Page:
2019 USL Expansion Clubs: An Overview

Austin Bold FC

The USL is making plans for the 2019 season. Over the last several months, the Division II circuit has been unveiling its latest round of expansion clubs that will begin play next year.

With the last of those seven clubs having been announced last month, and more information about the others being unveiled, the landscape of expansion teams for next season is taking shape. In light of that, we present an early overview of 2019 USL expansion clubs.

Austin Bold FC

Plans for an Austin USL club were first announced last August, when Bobby Epstein revealed his intention to field a team in 2019 that would play home games at a 5,000-seat stadium at Circuit of the Americas. Those plans eventually came into doubt, however, when Columbus Crew SC investor-operator Anthony Precourt revealed last fall that he was exploring of move of his team to Austin. Discussions about a new MLS stadium in Austin continue, but the USL club is moving toward a 2019 launch. Its branding—Austin Bold FC—was unveiled late last week, along with the hiring of head coach Marcelo Serrano and a few player signings.

Birmingham Legion FC

The latest addition to a city with a solid sports scene, the Legion will play its games at BBVA Compass Field. Located on the University of Alabama Birmingham’s campus in downtown, the stadium will undergo a renovation/expansion in order to accommodate the USL. When it debuts next year, the Legion will be the latest addition to a downtown Birmingham sports scene that already features baseball’s Barons (Class AA; Southern League), who play at nearby Regions Field.

El Paso

The yet-to-be-named team will be backed by MountainStar Sports Group and play its games at Southwest University Park, the home of baseball’s Chihuahuas (Class AAA; Pacific Coast League). With this move, MountainStar becomes the latest group to own both MiLB and USL franchises. The club will play at Southwest University Park for now, though a new soccer-specific stadium could be pursued down the road.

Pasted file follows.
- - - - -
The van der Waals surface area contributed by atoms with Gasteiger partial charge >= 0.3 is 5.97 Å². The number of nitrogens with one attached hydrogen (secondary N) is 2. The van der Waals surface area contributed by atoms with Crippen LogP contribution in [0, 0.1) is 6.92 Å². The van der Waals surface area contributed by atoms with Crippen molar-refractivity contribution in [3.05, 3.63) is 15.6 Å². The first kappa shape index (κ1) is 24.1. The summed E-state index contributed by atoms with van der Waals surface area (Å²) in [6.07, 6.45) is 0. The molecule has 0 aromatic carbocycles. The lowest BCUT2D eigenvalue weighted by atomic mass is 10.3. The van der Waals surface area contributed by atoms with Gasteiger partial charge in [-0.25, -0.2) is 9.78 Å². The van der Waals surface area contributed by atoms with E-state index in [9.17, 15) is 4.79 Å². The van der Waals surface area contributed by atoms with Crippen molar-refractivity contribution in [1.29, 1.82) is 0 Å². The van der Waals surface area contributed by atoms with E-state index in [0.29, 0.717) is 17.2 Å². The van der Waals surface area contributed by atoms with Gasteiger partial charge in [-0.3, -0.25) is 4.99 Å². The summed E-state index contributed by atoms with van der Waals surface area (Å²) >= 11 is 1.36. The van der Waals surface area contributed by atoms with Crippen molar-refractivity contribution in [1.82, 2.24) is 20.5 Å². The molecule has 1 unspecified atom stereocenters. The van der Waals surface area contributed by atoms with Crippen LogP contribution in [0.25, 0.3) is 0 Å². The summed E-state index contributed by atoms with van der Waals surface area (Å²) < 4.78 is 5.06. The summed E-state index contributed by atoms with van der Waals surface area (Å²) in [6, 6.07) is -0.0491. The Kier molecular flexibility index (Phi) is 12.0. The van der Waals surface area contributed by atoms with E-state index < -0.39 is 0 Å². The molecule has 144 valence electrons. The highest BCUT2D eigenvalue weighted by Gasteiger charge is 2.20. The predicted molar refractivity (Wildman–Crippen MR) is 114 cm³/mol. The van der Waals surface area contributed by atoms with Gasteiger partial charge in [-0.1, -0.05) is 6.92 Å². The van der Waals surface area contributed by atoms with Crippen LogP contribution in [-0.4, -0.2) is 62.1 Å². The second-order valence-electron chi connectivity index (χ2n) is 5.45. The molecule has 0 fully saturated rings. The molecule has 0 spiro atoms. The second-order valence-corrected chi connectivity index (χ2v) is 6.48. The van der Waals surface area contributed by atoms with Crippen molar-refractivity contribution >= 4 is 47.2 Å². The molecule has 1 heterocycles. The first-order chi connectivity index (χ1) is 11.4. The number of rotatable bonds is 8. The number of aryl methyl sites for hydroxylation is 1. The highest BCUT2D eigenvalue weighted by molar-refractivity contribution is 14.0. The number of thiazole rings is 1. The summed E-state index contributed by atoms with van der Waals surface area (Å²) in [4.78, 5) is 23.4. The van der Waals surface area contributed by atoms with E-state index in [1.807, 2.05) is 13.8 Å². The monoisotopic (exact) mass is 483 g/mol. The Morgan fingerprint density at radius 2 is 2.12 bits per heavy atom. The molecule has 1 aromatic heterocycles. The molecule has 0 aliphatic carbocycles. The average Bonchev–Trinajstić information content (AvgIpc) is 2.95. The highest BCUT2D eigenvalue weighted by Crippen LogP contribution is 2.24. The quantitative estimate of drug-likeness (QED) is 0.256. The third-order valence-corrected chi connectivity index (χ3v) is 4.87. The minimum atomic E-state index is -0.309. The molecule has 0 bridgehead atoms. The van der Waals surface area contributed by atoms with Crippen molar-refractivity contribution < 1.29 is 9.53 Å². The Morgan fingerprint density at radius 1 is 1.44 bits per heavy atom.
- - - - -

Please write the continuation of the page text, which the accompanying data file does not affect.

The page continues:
Hartford Athletic

The Athletic will be backed by Hartford Sports Group, an entity led by local businessman Bruce Mandell. While representing the arrival of professional soccer to the city, the Athletic’s debut will also have implications for Dillon Stadium, one of Hartford’s most historic facilities. Originally built under the auspices of the Federal Emergency Relief Administration, its condition has fallen on hard times in recent years.  However, the venue will receive a significant renovation with the arrival of the Athletic, one that will ultimately raise it to Division II standards.

Loudoun United FC

Announced last month as the seventh and final USL expansion team for 2019, the club is part of a broader initiative for D.C. United as it plans a new training facility in Loudoun County, VA. The USL’s United are a big component of those plans, as the club is slated to play its games at a 5,000-seat stadium that will be located within the complex.


This is another example of an MiLB and USL club falling under the same ownership. Memphis will be backed by Principal Owner Peter Freund and President Craig Unger, who also serve in those roles for baseball’s Redbirds (Class AAA; Pacific Coast League). The club will play its games at AutoZone Park in downtown Memphis, and its branding is set to be announced September 1—the same day that AutoZone Park hosts an exhibition between MLS’s Colorado Rapids and USL’s Tulsa Roughnecks FC.

New Mexico

Albuquerque will welcome Division II soccer next year, as the yet-to-be-named USL club will be led by President and Team Owner Peter Trevisani. It will also mark the latest USL team to play out of an MiLB facility. In New Mexico’s case, it will play home matches at Isotopes Park, which is primarily the home of the Isotopes (Class AAA; Pacific Coast League).

With these additions, the USL’s lineup for 2019 would currently stand at 38 teams, a number that accounts for FC Cincinnati’s move to MLS and Toronto FC II’s drop down to the upcoming USL Division III circuit. However, we do not expect that number to hold. We expect other MLS-owned USL teams — current and suspended from last season — to join Toronto in dropping to USL Division III in 2019.

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